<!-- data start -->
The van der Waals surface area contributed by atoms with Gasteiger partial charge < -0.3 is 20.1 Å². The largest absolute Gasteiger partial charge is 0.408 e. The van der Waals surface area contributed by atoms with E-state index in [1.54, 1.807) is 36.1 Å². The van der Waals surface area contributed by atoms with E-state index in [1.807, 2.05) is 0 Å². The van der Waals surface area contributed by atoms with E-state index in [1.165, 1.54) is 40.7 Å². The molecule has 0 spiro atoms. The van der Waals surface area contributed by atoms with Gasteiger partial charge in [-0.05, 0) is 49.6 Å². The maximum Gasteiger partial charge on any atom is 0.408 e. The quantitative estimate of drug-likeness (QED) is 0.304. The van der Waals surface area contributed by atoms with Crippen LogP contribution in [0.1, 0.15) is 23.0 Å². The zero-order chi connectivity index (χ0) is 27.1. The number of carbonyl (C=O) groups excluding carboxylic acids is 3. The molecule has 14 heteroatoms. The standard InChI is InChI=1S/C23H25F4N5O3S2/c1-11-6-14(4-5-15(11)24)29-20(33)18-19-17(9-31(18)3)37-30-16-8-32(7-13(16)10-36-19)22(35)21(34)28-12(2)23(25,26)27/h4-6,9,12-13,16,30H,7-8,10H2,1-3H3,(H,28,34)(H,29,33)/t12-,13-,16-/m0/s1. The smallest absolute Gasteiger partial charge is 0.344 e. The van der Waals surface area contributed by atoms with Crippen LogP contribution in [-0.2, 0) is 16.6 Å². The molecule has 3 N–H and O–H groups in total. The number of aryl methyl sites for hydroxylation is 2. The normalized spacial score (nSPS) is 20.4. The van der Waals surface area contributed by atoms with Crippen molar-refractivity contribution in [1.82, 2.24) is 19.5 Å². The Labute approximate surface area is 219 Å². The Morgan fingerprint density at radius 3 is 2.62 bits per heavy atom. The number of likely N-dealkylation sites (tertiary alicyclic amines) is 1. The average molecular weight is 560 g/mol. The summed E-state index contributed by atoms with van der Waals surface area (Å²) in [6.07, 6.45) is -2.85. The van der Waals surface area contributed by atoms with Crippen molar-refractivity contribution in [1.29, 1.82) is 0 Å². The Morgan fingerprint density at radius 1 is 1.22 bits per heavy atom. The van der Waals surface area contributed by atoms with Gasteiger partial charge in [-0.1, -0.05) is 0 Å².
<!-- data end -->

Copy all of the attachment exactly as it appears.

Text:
The van der Waals surface area contributed by atoms with Gasteiger partial charge < -0.3 is 20.1 Å². The largest absolute Gasteiger partial charge is 0.408 e. The van der Waals surface area contributed by atoms with E-state index in [1.54, 1.807) is 36.1 Å². The van der Waals surface area contributed by atoms with E-state index in [1.807, 2.05) is 0 Å². The van der Waals surface area contributed by atoms with E-state index in [1.165, 1.54) is 40.7 Å². The molecule has 0 spiro atoms. The van der Waals surface area contributed by atoms with Gasteiger partial charge in [-0.05, 0) is 49.6 Å². The maximum Gasteiger partial charge on any atom is 0.408 e. The quantitative estimate of drug-likeness (QED) is 0.304. The van der Waals surface area contributed by atoms with Crippen LogP contribution in [0.1, 0.15) is 23.0 Å². The zero-order chi connectivity index (χ0) is 27.1. The number of carbonyl (C=O) groups excluding carboxylic acids is 3. The molecule has 14 heteroatoms. The standard InChI is InChI=1S/C23H25F4N5O3S2/c1-11-6-14(4-5-15(11)24)29-20(33)18-19-17(9-31(18)3)37-30-16-8-32(7-13(16)10-36-19)22(35)21(34)28-12(2)23(25,26)27/h4-6,9,12-13,16,30H,7-8,10H2,1-3H3,(H,28,34)(H,29,33)/t12-,13-,16-/m0/s1. The smallest absolute Gasteiger partial charge is 0.344 e. The van der Waals surface area contributed by atoms with Crippen LogP contribution in [-0.2, 0) is 16.6 Å². The molecule has 3 N–H and O–H groups in total. The number of aryl methyl sites for hydroxylation is 2. The normalized spacial score (nSPS) is 20.4. The van der Waals surface area contributed by atoms with Crippen molar-refractivity contribution in [1.82, 2.24) is 19.5 Å². The Labute approximate surface area is 219 Å². The Morgan fingerprint density at radius 3 is 2.62 bits per heavy atom. The number of likely N-dealkylation sites (tertiary alicyclic amines) is 1. The average molecular weight is 560 g/mol. The summed E-state index contributed by atoms with van der Waals surface area (Å²) in [6.07, 6.45) is -2.85. The van der Waals surface area contributed by atoms with Crippen molar-refractivity contribution in [1.29, 1.82) is 0 Å². The Morgan fingerprint density at radius 1 is 1.22 bits per heavy atom. The van der Waals surface area contributed by atoms with Gasteiger partial charge in [-0.1, -0.05) is 0 Å².